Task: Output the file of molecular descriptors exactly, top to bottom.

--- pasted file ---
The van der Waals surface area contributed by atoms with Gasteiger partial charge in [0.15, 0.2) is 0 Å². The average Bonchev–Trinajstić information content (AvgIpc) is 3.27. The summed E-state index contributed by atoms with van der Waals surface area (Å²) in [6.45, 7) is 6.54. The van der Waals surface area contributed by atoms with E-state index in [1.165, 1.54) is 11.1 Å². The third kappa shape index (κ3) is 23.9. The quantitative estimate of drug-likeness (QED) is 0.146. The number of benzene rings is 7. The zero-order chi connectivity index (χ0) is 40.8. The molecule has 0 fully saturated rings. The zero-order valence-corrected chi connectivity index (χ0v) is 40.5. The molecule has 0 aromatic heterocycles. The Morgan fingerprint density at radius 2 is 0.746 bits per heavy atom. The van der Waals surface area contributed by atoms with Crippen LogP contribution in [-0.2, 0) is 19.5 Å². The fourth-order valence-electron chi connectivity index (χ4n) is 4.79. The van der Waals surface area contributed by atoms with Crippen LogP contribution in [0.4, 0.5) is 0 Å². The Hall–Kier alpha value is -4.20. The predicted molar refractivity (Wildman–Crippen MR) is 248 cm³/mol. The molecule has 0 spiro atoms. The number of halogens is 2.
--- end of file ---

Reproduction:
The van der Waals surface area contributed by atoms with Gasteiger partial charge in [0.15, 0.2) is 0 Å². The average Bonchev–Trinajstić information content (AvgIpc) is 3.27. The summed E-state index contributed by atoms with van der Waals surface area (Å²) in [6.45, 7) is 6.54. The van der Waals surface area contributed by atoms with E-state index in [1.165, 1.54) is 11.1 Å². The third kappa shape index (κ3) is 23.9. The quantitative estimate of drug-likeness (QED) is 0.146. The number of benzene rings is 7. The zero-order chi connectivity index (χ0) is 40.8. The molecule has 0 fully saturated rings. The zero-order valence-corrected chi connectivity index (χ0v) is 40.5. The molecule has 0 aromatic heterocycles. The Morgan fingerprint density at radius 2 is 0.746 bits per heavy atom. The van der Waals surface area contributed by atoms with Crippen LogP contribution in [-0.2, 0) is 19.5 Å². The fourth-order valence-electron chi connectivity index (χ4n) is 4.79. The van der Waals surface area contributed by atoms with Crippen LogP contribution in [0.4, 0.5) is 0 Å². The Hall–Kier alpha value is -4.20. The predicted molar refractivity (Wildman–Crippen MR) is 248 cm³/mol. The molecule has 0 spiro atoms. The number of halogens is 2.